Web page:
The Commons is a weblog for concerned citizens of southeast Iowa and their friends around the world. It was created to encourage grassroots networking and to share information and ideas which have either been suppressed or drowned out in the mainstream media.

"But if the cause be not good, the king himself hath a heavy reckoning to make, when all those legs and arms and heads, chopped off in battle, shall join together at the latter day and cry all 'We died at such a place;' some swearing, some crying for a surgeon, some upon their wives left poor behind them, some upon the debts they owe, some upon their children rawly left. I am afeard there are few die well that die in a battle; for how can they charitably dispose of any thing, when blood is their argument? Now, if these men do not die well, it will be a black matter for the king that led them to it; whom to disobey were against all proportion of subjection." (Henry V, Act V, Scene 4)

Monday, October 30, 2006

British to evacuate consulate in Basra after mortar attacks

British to evacuate consulate in Basra after mortar attacks

By Thomas Harding in Basra
Last Updated: 8:56am GMT 30/10/2006

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The British consulate in Basra will evacuate its heavily defended building in the next 24 hours over concerns for the safety of its staff.

Despite a large British military presence at the headquarters in Basra Palace, a private security assessment has advised the consul general and her staff to leave the building after experiencing regular mortar attacks in the last two months.

The move will be seen as a huge blow to progress in Iraq and has infuriated senior military commanders. They say it sends a message to the insurgents that they are winning the battle in pushing the British out of the southern Iraqi capital, where several British soldiers have died and dozens have been injured.

The evacuation also comes halfway through Operation Sinbad, which has experienced some success in restoring control in Basra. The operation ends early next year but Basra will need massive investment by the Foreign Office and the Department for International Development to build on its successes.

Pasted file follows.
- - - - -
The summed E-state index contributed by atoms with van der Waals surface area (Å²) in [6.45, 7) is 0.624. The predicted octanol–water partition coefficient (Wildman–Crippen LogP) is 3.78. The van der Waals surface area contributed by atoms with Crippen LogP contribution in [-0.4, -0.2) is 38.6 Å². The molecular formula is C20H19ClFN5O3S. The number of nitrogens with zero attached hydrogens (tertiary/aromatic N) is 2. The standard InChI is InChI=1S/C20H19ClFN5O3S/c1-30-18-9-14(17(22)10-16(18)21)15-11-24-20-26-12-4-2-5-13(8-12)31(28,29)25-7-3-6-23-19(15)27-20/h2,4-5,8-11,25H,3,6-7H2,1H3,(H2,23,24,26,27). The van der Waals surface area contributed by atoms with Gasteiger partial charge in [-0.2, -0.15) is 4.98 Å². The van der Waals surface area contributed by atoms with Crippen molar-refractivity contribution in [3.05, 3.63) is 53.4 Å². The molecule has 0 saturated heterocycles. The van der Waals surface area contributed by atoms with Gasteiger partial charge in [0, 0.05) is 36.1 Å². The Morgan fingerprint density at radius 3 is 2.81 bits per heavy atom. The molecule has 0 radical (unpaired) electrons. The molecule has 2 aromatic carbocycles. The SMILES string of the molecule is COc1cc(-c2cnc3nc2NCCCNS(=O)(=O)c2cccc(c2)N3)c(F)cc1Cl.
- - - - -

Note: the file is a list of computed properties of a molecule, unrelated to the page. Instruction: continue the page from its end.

Without the British officials' presence the stability of the city's fragile economy and political infrastructure could unravel, paving the way for Iranian-influenced militias to take control. There are about 200 staff at the impressive consulate building - formerly one of Saddam's palaces - including a team of bodyguards and ex-Gurkha guards. There were 12 full-time staff, some hand-picked by Tony Blair.

A handful have already left by helicopter and the rest are expected to go this week, some of them to Basra air station eight miles outside the city and the rest back to Britain. A skeleton staff will continue to man the building until it is deemed safe enough for the rest to return. A Foreign Office spokesman insisted last night that its officials were "not bailing out".

"This is a temporary measure as a response to increased mortar attacks," the spokesman said. "Core staff will remain at Basra Palace and the consulate will continue to maintain a full range of activities."

The Foreign Office and Dfid operation in southern Iraq has been criticised for the poor handling of economic and political regeneration in the area.

While £14 million has been spent on refurbishing the consulate, including a new portico, hardened roof defences and swimming pool, it has spent just £12.5 million on reconstruction that included repainting a tower in the city.

The palace, which is surrounded by a 30ft blast wall and graced with manicured lawns, is in the same fortified compound as 800 British infantry.

Major Charlie Burbridge, the British military spokesman in Basra, said: "We believe very strongly that the Foreign Office and other agencies are critical to the long term solution in Iraq. We have worked closely in our shared endeavour and will continue to do so."


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